Plaintiffs assert that applicable Delaware law requires an "entire fairness" hearing in the instant case where the controlling FM majority engaged in a self-dealing transaction, claiming that the allocation of equity among CBOT membership is a self-dealing transaction because the majority caused the CBOT to act in such a way that it would receive something from the CBOT to the exclusion and detriment of the minority members, citing Sinclair Oil Corp. v. Levien, 280 A.2d 717, 720 (Del. 1971) (Sinclair). They maintain that the proposed allocation was not "an arm's-length transaction," and that the development of the allocation plan did not include meaningful negotiation or representation on behalf of the minority members' interests. Since the restructuring distributes the CBOT's equity unevenly among the membership classes, plaintiffs insist that it allows the FMs to abuse their control and take an inequitable portion for themselves; an entire fairness hearing under Delaware law would prevent such an outcome.
A majority shareholder, or a group of shareholders who combine to form a majority, has a fiduciary duty to the corporation and to its minority shareholders if the majority shareholder dominates the board of directors and controls the corporation. In re Reading Co., 711 F.2d 509, 517 (3rd Cir. 1983) (Reading) (applying Delaware law); Kaplan v. Centex Corp., 284 A.2d 119, 122-23 (Del. Ch. 1971) (Kaplan). The circumstances of the challenged action or inaction dictate the scope of the fiduciary duty. Nixon v. Blackwell, 626 A. 2d 1366, 1376 (Del. 1993);(16) Reading, 711 F.2d at 517. If a shareholder plaintiff can prove that the majority shareholder has used his control over the corporation's board of directors to engage in self-dealing, Delaware law requires judgment of the self-dealing action of the dominated board by the entire fairness test. Reading, 711 F.2d at 517-18; Sinclair, 280 A.2d at 719-20. Self-dealing occurs when the majority shareholders cause the dominated corporation to act in such a way that the majority shareholders receive something from the corporation to the exclusion and detriment of the minority shareholders. Sinclair, 280 A.2d at 720.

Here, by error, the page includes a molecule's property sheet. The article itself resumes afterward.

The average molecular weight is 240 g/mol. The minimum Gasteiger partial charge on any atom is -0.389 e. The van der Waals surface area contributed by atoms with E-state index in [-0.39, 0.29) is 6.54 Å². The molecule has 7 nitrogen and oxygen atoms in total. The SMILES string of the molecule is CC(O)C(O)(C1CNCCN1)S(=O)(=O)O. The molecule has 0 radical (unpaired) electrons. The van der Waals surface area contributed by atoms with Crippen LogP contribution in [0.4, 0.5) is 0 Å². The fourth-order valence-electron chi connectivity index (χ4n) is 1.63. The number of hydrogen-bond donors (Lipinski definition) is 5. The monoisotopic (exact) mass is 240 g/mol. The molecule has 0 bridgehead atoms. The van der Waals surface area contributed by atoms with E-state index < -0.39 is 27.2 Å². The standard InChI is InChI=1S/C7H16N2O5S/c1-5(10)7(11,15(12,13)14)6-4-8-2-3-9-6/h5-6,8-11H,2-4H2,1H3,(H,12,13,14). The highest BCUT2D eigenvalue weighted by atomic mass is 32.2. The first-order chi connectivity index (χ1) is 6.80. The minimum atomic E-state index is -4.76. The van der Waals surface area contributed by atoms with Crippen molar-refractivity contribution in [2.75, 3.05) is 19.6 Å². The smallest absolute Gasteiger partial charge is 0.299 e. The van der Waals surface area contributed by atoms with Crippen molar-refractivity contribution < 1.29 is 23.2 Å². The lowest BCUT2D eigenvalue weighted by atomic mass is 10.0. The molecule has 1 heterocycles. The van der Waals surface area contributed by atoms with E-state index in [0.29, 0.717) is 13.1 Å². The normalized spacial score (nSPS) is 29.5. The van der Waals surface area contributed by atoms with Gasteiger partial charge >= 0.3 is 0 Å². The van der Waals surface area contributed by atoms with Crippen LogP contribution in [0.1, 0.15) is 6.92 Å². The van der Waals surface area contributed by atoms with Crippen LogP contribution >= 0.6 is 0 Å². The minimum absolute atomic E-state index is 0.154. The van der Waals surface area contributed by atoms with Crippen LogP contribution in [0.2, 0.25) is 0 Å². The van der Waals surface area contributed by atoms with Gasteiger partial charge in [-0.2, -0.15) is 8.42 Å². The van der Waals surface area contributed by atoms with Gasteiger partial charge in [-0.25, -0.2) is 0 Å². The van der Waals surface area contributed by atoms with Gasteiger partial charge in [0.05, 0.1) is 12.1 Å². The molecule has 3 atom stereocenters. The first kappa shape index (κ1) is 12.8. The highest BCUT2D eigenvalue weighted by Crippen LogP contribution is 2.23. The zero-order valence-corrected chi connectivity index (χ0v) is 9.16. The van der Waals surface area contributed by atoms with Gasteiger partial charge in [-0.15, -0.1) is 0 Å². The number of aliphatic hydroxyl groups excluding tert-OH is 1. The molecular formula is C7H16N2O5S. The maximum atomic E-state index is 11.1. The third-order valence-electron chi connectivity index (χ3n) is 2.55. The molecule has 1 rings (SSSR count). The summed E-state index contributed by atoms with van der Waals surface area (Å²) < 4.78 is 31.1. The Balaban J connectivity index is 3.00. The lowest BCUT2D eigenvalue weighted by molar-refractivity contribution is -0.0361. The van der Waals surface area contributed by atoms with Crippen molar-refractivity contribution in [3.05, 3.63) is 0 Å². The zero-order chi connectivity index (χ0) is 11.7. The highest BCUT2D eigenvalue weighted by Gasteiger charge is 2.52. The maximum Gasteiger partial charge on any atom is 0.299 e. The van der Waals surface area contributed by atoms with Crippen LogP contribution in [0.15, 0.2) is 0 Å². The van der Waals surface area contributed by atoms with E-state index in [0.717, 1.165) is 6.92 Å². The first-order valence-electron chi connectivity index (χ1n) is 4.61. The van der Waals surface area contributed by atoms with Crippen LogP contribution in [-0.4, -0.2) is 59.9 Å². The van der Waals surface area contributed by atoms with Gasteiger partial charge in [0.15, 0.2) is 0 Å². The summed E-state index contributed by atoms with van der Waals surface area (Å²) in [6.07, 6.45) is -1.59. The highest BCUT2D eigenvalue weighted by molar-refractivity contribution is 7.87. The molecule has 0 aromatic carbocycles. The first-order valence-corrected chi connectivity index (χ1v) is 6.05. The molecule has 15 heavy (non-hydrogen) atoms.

The supreme court of Delaware also has held, however, that the entire fairness test remains applicable even when an independent committee is utilized because the underlying factors which raise the specter of impropriety can never be eradicated completely and still require careful judicial scrutiny. Kahn v. Tremont Corp., 694 A.2d 422, 428 (Del. 1997) (Tremont). This rule "reflects the reality that in a transaction such as the one considered in this appeal [the sale of interest in a corporation], the controlling shareholder will continue to dominate the company regardless of the outcome of the transaction." Tremont, 694 A.2d at 428.
Plaintiffs in the case sub judice argue that summary judgment erroneously was entered and that the circuit court must conduct an entire fairness hearing because the FM majority engaged in a self-dealing transaction notwithstanding the fact that an independent committee was involved in the allocation process. Plaintiffs contend there is more than enough evidence to raise an issue of material fact as to whether FMs either directly or indirectly exerted a controlling influence over the challenged transaction. Plaintiffs assert that the allocation distributes the CBOT's equity unevenly among the member groups and allows the FMs to abuse their control in order to take an inequitable portion of the equity for themselves. Plaintiffs contend that, under Delaware law, the FMs' controlling shareholder status may be established by (1) exercising control over or dominating the business affairs of the corporation in general; (2) exercising control over the self-dealing transaction in question; or (3) constituting a majority as a group of shareholders.